A recent Pew Research Center survey of veterans found that many who served in combat reported that their experiences strengthened them personally but also made the transition to civilian life difficult (Parker et al., 2019). About one in five veterans have served on active duty since the terrorist attacks of September 11, 2001. These post-9/11 veterans are more likely to have been deployed and to have served in combat, subjecting them to a set of experiences, stressors, and exposures distinct from those of other veterans. Approximately half (47 percent) of post-9/11 veterans describe emotionally traumatic or distressing experiences related to their military service, compared with one-quarter of pre-9/11 veterans. About a third (35 percent) of post-9/11 veterans say they sought professional help to deal
with those experiences, and a similar proportion—regardless of whether they have sought help—say that they think they have suffered from symptoms of post-traumatic stress disorder (PTSD) (Parker et al., 2019).
Families face serious challenges even while their service members are still in the military. A recent report presented findings from the 2021 Military Family Support Programming Survey with responses from 8,638 participants (L’Esperance et al., 2021). The largest group of respondents were spouses of active-duty members, at 44 percent, followed by active-duty members, at 14 percent. The survey indicated that military families are having a hard time making ends meet, which is affecting their overall well-being, loneliness, and both housing and food security (L’Esperance et al., 2021).
Service members and their families often struggle across multiple dimensions while still receiving military pay, housing supplements, and other benefits, and they are likely to face even more significant challenges following separation from service. More than one-third of veterans (35 percent) report financial distress after leaving the military, and roughly 3 in 10 (28 percent) have received unemployment compensation (Parker et al., 2019). In addition, 20 percent say they have struggled with alcohol or substance abuse. Veterans who report PTSD symptoms are more likely to report such problems (Parker et al., 2019). For many veterans, such problems combine with undereducation, underemployment, job instability, financial and food insecurity, marital stress, and difficulty parenting to result in family breakup, homelessness, and incarceration. At each stage of this in this steady downward social drift there are opportunities to stabilize and then regain ground if the right combination of clinical, benefits, and social services can be identified and engaged. This is the promise of whole health.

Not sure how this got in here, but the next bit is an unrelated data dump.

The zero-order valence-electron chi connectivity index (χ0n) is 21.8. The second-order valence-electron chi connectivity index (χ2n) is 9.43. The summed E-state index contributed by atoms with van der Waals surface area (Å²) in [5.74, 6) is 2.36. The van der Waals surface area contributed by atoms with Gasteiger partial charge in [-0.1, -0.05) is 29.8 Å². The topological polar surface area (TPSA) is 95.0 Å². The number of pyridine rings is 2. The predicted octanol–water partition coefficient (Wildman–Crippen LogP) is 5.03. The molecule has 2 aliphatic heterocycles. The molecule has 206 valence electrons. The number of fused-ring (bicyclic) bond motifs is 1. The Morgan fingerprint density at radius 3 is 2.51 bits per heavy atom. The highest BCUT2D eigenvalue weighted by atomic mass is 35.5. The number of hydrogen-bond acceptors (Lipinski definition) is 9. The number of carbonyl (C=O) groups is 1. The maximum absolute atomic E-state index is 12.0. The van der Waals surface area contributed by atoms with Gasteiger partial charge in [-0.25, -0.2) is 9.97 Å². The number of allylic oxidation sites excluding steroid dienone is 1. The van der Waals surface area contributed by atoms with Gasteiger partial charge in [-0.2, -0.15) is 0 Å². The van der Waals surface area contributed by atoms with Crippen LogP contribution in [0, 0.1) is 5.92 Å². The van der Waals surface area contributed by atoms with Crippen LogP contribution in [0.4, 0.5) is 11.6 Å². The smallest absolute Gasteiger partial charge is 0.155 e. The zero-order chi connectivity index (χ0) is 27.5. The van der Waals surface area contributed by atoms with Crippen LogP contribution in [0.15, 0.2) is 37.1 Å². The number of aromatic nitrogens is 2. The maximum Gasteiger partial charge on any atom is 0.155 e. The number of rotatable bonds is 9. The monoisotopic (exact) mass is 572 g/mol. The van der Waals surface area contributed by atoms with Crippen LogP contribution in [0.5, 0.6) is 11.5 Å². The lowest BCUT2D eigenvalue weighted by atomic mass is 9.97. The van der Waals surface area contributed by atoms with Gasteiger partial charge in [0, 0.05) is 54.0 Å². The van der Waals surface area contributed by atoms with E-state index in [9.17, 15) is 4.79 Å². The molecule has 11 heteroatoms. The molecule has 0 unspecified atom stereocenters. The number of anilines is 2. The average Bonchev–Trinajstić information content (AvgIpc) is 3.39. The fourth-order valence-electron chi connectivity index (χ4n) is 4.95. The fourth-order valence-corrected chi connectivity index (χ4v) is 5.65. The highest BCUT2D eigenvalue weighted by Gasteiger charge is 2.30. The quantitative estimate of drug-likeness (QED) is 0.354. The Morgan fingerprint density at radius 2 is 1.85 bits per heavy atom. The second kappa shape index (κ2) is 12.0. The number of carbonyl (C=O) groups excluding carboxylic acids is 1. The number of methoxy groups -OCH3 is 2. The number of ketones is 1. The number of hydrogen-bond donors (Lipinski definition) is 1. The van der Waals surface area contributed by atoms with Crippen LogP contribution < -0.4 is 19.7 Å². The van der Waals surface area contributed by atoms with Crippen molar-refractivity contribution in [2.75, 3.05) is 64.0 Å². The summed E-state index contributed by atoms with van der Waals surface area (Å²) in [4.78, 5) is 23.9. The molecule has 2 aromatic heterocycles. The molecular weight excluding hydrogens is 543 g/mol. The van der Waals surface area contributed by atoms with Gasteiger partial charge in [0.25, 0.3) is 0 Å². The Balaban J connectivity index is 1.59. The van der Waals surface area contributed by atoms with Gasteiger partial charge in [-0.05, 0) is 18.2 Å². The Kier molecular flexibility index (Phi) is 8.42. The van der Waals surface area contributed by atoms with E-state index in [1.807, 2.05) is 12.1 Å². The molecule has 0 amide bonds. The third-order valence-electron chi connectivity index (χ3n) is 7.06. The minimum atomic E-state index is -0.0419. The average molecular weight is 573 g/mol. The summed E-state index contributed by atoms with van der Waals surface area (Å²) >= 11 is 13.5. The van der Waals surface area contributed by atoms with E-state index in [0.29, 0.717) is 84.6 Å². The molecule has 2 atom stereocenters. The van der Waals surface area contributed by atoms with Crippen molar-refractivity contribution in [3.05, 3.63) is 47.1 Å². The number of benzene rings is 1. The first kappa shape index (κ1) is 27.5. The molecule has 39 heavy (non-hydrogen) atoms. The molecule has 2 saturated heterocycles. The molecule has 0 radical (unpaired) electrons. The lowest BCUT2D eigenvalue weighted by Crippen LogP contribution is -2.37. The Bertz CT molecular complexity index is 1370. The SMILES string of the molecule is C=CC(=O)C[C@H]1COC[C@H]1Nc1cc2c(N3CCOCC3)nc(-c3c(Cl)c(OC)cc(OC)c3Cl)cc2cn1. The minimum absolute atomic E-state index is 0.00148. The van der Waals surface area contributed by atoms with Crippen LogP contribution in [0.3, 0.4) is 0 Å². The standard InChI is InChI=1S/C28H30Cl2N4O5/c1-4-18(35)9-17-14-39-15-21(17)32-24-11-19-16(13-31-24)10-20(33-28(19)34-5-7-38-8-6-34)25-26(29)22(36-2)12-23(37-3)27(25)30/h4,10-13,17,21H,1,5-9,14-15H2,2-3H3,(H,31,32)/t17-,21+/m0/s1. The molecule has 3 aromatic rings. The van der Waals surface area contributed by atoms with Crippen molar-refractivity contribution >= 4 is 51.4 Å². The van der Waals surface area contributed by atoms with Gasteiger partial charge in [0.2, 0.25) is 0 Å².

VA’s national leadership in whole health is a natural outgrowth of its unique history, mission, and capabilities. However, VA’s innovative campaign to transform itself into a fully integrated whole health system of care will not be easy, and the recent passage of the MISSION Act, which enables eligible VA-enrolled veterans to receive care in non-VA settings, creates new challenges (VHA, 2021). Nonetheless, it will be even more challenging to implement whole health transformation across the rest of U.S. health care because few existing systems have grappled with the realization that individuals, families, and communities cannot achieve and maintain health without a realignment of forces to assess and address upstream factors of health, including social determinants, as an integral feature of all health care. Similarly, fragmented payment systems, health information technology systems, workforce shortages, and unequal access to services further complicate the scale and spread of a national whole health system. The U.S. health care systems will have to overcome cultural inertia in order to establish new structures and processes capable of meeting the needs
of individuals, families and communities in concert with their values and aspirations.
ORGANIZATION OF THE REPORT
The committee divided the report into eight chapters. The remainder of this report lays out the committee’s analysis of VA’s WHS as well as of similar efforts conducted by other health systems in the United States and internationally. Chapter 2 provides the committee’s definition of a whole health approach, one that starts with VA’s definition and describes in detail the five foundational elements that are essential to any whole health system. Chapter 3 reviews the evidence supporting the committee’s five foundational elements. Chapter 4 describes VA’s WHS design and philosophical approach as well as four other systems that have implemented a whole health system of their own. Chapter 5 further explores the evidence supporting these and other promising whole health models from around the world. Chapter 6 focuses on the theoretical basis of scaling and spreading whole health systems. Chapter 7 discusses necessary infrastructural changes, as well as some of the major barriers and facilitators for implementing a system of whole health within and outside of VA. Chapter 8 presents the committee’s conclusions and recommendations to advance the scale and spread of whole health both within and outside of VA.
In addition to the core content, there are two appendixes. Appendix A presents the biographies of the committee members, fellows, and staff. Appendix B describes an unavoidable conflict of interest with one of the committee members.